I've heard they don't teach Home Ec in school anymore... and, should that rumor be true, it's sad.  It was a great class to learn needed life skills and how to run a home and manage a family.

Cindy James' Scotcheroos
 Bring to a boil over medium heat, stirring constantly:
1 cup light Karo syrup
1 cup sugar
1 cup creamy peanut butter

Pour over 6 cups of crispy rice cereal.  Press evenly into a greased 9 X 13 cake pan.

Melt together 1 cup chocolate chips (milk or semisweet depending on your preference - mine is and probably always will be milk chocolate) and 1 cup butterscotch chips.  Spread over cereal mixture in pan.  Cool until chocolate is set then cut into bars.  Store airtight.
Inspiration picture from

I've also pressed this into a loaf pan and cut as slices.  That is a pretty presentation on cookie plates at Christmas-time or for a party!

I wrote about them here not long after making them for Derek the first time.

But, you know, at my house these things must be tinkered with...  and tinker we have!

My first alteration to the recipe...
The first time I wanted to make them, Derek pulled faces and informed me that he doesn't like butterscotch.  So I started making them with just plain milk chocolate chips, using closer to 1 1/2 cups.  I still like the hint of butterscotch in them, but they are very good with just plain chocolate on top.

My second alteration to the recipe...
I started adding about 1/2 cup more peanut butter trying to get a slightly softer texture to the finished bars.  And I eyeball it since peanut butter is so icky to get out of the measuring cup and I'm 100% of always stuck with clean-up duty.

My third alteration to the recipe...
Cut 12-15 miniature Reese's Peanut Butter Cups into fourths and sprinkle over the top of the cereal mixture.  Melt 2/3 cup chocolate chips and drizzle over the top of the peanut butter cups.  (They look very much like the picture which was what inspired the addition of the peanut butter cups.  Proudly, mine didn't last long enough to get their portrait taken!)

The next requested alteration...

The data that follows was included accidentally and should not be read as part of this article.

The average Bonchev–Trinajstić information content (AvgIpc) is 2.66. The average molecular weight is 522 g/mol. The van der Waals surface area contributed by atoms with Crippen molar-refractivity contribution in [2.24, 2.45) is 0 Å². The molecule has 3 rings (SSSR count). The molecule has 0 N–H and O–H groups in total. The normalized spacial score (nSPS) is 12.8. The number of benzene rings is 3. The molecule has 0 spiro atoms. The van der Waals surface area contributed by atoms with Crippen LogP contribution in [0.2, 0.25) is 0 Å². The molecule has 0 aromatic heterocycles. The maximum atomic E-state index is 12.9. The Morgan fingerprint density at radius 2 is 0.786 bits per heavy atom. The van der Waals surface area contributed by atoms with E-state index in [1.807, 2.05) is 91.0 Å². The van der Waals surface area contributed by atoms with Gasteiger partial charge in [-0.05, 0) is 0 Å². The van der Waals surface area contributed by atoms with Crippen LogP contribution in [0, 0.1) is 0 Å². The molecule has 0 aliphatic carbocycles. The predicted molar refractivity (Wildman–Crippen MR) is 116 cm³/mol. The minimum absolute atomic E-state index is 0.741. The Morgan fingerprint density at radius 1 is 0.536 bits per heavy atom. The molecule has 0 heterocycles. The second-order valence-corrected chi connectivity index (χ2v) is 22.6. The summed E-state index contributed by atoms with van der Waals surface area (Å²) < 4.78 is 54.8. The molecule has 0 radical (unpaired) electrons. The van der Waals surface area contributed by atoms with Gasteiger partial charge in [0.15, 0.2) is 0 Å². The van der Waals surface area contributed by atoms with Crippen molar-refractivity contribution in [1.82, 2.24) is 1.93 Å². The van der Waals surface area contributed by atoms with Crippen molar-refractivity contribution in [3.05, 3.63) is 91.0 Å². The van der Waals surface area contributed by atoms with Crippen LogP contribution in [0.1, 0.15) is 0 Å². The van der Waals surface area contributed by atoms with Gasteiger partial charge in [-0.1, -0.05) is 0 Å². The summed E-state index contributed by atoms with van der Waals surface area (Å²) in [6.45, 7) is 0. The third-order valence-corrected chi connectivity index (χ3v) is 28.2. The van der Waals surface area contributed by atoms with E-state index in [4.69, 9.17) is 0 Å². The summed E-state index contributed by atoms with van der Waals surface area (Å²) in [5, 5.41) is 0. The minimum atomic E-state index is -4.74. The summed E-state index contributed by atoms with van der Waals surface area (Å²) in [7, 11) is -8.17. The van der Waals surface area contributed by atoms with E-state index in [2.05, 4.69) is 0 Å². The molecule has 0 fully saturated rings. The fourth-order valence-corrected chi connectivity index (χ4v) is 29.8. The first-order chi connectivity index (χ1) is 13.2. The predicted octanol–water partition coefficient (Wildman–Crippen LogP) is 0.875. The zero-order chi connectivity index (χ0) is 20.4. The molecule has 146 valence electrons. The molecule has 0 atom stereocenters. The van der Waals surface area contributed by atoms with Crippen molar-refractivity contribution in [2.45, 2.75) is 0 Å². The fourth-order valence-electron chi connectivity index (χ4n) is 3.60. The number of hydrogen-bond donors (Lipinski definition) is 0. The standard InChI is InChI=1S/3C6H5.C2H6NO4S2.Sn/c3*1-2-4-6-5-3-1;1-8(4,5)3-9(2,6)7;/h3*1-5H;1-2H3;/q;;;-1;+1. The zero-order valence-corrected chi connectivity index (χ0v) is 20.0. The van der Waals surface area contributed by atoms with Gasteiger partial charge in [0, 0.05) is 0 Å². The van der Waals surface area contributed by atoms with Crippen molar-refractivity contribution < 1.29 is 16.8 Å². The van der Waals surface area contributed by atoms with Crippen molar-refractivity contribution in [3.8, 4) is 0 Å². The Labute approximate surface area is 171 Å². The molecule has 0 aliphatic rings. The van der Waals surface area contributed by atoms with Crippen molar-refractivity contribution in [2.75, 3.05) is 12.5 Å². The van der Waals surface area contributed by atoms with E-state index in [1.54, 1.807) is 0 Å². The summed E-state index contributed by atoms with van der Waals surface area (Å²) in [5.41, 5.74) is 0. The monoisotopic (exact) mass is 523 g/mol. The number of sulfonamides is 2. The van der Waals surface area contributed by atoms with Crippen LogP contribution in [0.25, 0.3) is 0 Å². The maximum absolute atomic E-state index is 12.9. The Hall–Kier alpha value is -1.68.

He wants more chocolate!  So we're going back to the melt 1 1/3 cups of chocolate chips and spread over cereal mixture.  Cut 12-15 miniature peanut butter cups into fourths and sprinkle over the top of the melted chocolate layer.

Thursday, May 22, 2014

Naomi's Song

I've said a few times that life needs a soundtrack.  And I've noticed that people who sing have one.  They frequently comment about seeing life as music... about finding their voice or singing their own unique song.  Some of those songs are happy little ballads about sweet and good and pleasant things.  Some are classical and maybe only understood by like-minded and deeply-spirited kindred souls.  Some would be best described as non-melodic cacophonies of discordant head banging.  And some are like the formulaic country songs where 'somebody done somebody wrong.'

Me?  I love listening to all kinds of music and I have definite opinions about what makes a song 'good' but I don't sing.  Trust me... if you ever heard me try you'd be happy I've given up the attempt.  Once I heard a TV character who was now profoundly deaf, but had been hearing as a child, explain her singing this way: "God created a lot of different notes and I intend to use them all."  I tried that.  But it made the cats cry and the dogs howl.  Even my best friend once said I could only sing two parts:  Solo and Tenor.  Meaning:  Solo - so low you can't hear it.  And tenor, as in ten or fifteen miles off-key!